Tuesday, August 27, 2013

Remembering Black Jack January 19, 1947 - February 6, 1976

Most of my blogs are writings about two legged celebrities and everyday heroes.  Today, however, I have chosen to write about a four legged one named Black Jack.

Black Jack was a coal black Morgan-Quarter Horse mix born January 19, 1947.  He was named for General John J. "Black Jack" Pershing and became the symbol for a fallen leader.

He joined the military on Nov. 22, 1952.  As a foal from Fort Reno, Oklahoma, he was taken to Fort Myer, Virginia and was the last of the Quartermaster-issue horses branded with the Army's U.S. brand. He served in the Caisson Platoon of the 3rd U.S. Infantry Regiment (The Old Guard).
His army serial number was 2V56 that was imprinted on the left side of his neck.  Black Jack was described in a book called "Black Jack  America's Riderless Horse" as a beautiful, sleek and well-muscled, jet black in color with a small, white star on his forehead.

Black Jack would become the most famous "riderless horse" in history having served more than 1000 Armed Forces with Full Honors Funerals, the majority having taken place at Arlington National Cemetery.  Among those he represented were President John F. Kennedy (1963), President Herbert Hoover (1964), President in Lyndon Johnson (1973), and Five star General Douglas MacArthur (1964) having served in four state funerals.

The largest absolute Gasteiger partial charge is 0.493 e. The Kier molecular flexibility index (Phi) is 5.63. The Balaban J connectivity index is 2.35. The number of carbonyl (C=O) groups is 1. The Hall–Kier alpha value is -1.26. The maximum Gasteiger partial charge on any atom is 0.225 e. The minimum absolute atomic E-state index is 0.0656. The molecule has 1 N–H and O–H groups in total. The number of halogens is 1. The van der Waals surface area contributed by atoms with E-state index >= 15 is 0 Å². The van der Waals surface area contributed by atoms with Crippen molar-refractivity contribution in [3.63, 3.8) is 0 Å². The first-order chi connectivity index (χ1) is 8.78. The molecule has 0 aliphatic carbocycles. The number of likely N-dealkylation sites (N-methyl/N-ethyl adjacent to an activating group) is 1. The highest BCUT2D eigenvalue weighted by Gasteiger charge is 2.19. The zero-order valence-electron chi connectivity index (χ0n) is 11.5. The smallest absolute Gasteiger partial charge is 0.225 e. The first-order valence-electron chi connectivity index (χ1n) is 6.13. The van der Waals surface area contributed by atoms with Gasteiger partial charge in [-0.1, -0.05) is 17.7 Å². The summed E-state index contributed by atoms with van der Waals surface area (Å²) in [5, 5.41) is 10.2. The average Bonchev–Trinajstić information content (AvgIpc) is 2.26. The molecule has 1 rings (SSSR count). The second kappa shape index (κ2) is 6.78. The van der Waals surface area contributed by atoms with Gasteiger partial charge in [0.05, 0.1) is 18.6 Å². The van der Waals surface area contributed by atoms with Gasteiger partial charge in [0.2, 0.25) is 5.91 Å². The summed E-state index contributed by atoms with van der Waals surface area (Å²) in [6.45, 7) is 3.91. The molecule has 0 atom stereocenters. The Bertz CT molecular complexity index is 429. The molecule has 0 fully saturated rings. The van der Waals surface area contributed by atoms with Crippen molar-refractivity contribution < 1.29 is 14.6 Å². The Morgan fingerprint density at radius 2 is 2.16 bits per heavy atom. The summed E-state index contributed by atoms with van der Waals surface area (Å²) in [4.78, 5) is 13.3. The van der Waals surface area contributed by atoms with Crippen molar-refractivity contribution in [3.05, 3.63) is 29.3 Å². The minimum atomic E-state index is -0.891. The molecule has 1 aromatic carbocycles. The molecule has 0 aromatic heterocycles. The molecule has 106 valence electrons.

Black Jack at JFK funeral
Black Jack at Hoover funeral
I still remember his impact when watching John F. Kennedy's funeral at the age of 12.  It was the first time I had ever seen a caparisoned (riderless) horse and can recall his beauty as he led the march of JFK's funeral cortege from the White House to St. Matthew's Cathedral on November 25, 1963 and following the service, marched on to Arlington.

During most of Black Jack's funerals, he was accompanied by Army Major General Philip C. Wehle.

Black Jack's 25th birthday party
Nixon letter
Following JFK's funeral, a woman by the name of Nancy Schado took a keen interest in Black Jack.  She was a huge animal lover and was the wife of an army colonel.  Nancy was a very active woman and served as the president of the Army Arlington Ladies.  This organization assigns one of its members to every military funeral held at Arlington.  She took a keen liking to Black Jack while visiting him at the stables one day.  It was the beginning of a long lasting relationship.  She visited him every week.  She also had an annual birthday party for him.  She would bake him a cake and invited the soldiers in the caisson unit to his party.  Black Jack would here her voice and begin kicking the stall in anticipation of her visits.  Former President Richard Nixon was even invited to Black Jack's birthday party (letter shown).  In the Nixon letter, he said of Black Jack "Black Jack has been a poignant symbol of our nation's grief on many occasions over the years.  Citizens in mourning felt a burst of pride in seeing this majestic horse whose quiet dignity and purpose conveyed a simpler yet deeper tribute to the memory of those heroic "riders" who had given so much for our nation. "

Over the years, hundreds of school students would visit this living American symbol.

Black Jack died on February 6, 1976 following a 29 year military career.  He was cremated and his remains were laid to rest in a plot at Fort Myer, Virginia on Summerall Field.  He is one of only two horses in United States history to be buried with Full Military Honors.

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